Serve hot with a side salad and your favorite fresh bread or garlic bread.
My husband pretty much requires meat at dinner. Doesn’t matter if it’s red meat or chicken, but he’ll rarely feel full or satisfied without one or the other. Occasionally, I’ll test the waters with a veggie-based pasta or a seafood-based dish, but those options are rarely winners with him. This pasta dish is one of the few exceptions.
Whole wheat pasta makes this dish filling. Walnuts provide crunch; Parmesan provides some saltiness. And fresh parsley (or freeze-dried parsley in a pinch) is a burst of freshness. And I love that the ingredients are always in my pantry and the dish can be finished in roughly 20 minutes. Yes, this dish is definitely a winner.
The photo isn’t the prettiest – it came out darker than I had hoped, but I think the baby’s hand is a cute touch. 🙂
Pasta with Walnuts, Parsley & Parmesan
Adapted from The Food You Love by Ellie Krieger
- 2/3 c. walnuts, chopped
- 2-3 cloves garlic, minced
- 1/3 c. extra-virgin olive oil
- 1 lb. whole wheat spaghetti
- 1/2 c. fresh parsley, chopped (I’ve also used freeze-dried parsley if I don’t have any fresh parsley in the house)
- 1/3 c . low-sodium chicken broth*
- 1/3 c. extra-virgin olive oil
- Kosher salt
- Freshly ground pepper
- 3/4 c. shredded Parmesan cheese
Bring a large pot to a boil over medium heat, to cook the pasta in. When boiling, add the pasta and cook until desired doneness (for
my hubby us, cooked throughout instead of al dante). Drain and return pasta to the pot it was cooked in. Hopefully by the time it’s done, the next steps are done and you’ll be ready to assemble the dish.
Meanwhile, in a small skillet over medium-low heat, toast walnuts until fragrant, about 5 minutes. Move to a bowl and set aside. In the same skillet, saute garlic in olive oil until garlic is browned, about 5 minutes. Turn off heat (or if it’s going to be a little while until your pasta is done, reduce heat to lowest setting to keep oil warm).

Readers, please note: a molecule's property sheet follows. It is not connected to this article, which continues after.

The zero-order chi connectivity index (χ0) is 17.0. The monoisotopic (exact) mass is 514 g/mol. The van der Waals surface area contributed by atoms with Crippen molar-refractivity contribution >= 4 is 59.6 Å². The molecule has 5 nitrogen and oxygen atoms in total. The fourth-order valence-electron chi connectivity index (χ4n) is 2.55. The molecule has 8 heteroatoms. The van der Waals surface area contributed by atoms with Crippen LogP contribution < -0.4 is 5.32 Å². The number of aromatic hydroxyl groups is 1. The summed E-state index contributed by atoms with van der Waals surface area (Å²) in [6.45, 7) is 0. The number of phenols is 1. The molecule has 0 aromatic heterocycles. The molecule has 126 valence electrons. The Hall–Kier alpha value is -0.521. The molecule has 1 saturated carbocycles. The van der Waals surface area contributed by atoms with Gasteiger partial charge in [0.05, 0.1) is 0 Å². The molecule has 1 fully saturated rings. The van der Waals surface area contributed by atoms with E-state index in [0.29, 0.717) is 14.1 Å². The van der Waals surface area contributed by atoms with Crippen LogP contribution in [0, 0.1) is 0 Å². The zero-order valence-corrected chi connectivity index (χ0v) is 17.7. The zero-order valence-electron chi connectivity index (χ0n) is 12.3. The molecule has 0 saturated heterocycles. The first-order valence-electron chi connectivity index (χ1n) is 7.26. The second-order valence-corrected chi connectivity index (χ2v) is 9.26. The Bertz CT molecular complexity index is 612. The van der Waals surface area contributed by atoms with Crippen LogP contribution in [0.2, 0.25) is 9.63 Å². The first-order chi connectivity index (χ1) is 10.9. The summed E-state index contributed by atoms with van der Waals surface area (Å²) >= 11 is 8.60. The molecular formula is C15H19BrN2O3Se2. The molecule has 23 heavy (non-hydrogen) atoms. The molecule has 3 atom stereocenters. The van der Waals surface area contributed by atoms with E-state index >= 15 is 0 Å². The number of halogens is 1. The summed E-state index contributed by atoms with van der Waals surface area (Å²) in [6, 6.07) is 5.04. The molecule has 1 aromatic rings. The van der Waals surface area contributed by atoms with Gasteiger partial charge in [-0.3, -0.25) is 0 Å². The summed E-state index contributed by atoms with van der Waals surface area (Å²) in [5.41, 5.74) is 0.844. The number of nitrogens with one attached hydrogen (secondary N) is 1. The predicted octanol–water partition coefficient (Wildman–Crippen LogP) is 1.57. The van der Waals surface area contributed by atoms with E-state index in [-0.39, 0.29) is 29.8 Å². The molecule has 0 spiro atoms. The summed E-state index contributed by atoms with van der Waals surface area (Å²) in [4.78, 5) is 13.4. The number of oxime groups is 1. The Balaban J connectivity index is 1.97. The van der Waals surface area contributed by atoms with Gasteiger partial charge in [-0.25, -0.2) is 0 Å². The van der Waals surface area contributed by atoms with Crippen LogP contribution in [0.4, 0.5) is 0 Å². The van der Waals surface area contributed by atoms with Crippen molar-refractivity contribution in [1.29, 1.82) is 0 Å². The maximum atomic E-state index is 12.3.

Toss cooked pasta, chicken broth, garlic & olive oil, walnuts, parsley, and a little salt and pepper. Toss with 1/2 c. Parmesan cheese.
Portion out and top with remaining Parmesan.
I’m always on the look out for easy, quick dinners that don’t make a huge mess in the kitchen. Bonus points if veggies are incorporated right in. After being up a couple times a night (Sophie’s almost 9 months old and still not sleeping through the night) and working all day, dinner needs to be as low-fuss as possible.
This recipe, or the version I had originally pinned from Shape Magazine (the link is apparently no longer good), fit that bill. One pot meal and a veggie made this pasta dish a weeknight reality. I updated the recipe to add a bit more flavor and freshness – a little extra red pepper flakes and some fresh basil. I also decided against using chicken stock to cook the pasta. Even with the low-sodium broth, I found it a bit salty and just… off. When I needed to add extra liquid, I used plain water, and that seemed to help.
Orecchiette with Sausage and Broccoli Rabe
Adapted from Yummly
- 1 Tbs. olive oil
- 1 lb. spicy Italian sausage
- 12 oz. broccoli rabe, trimmed and chopped
- 2 cloves garlic, minced
- 4-5 c. water
- kosher salt
- 1/2 tsp. red pepper flakes
- 1/2 c. grated Parmesan cheese, plus more for serving
- 1/2 c. freshly chopped basil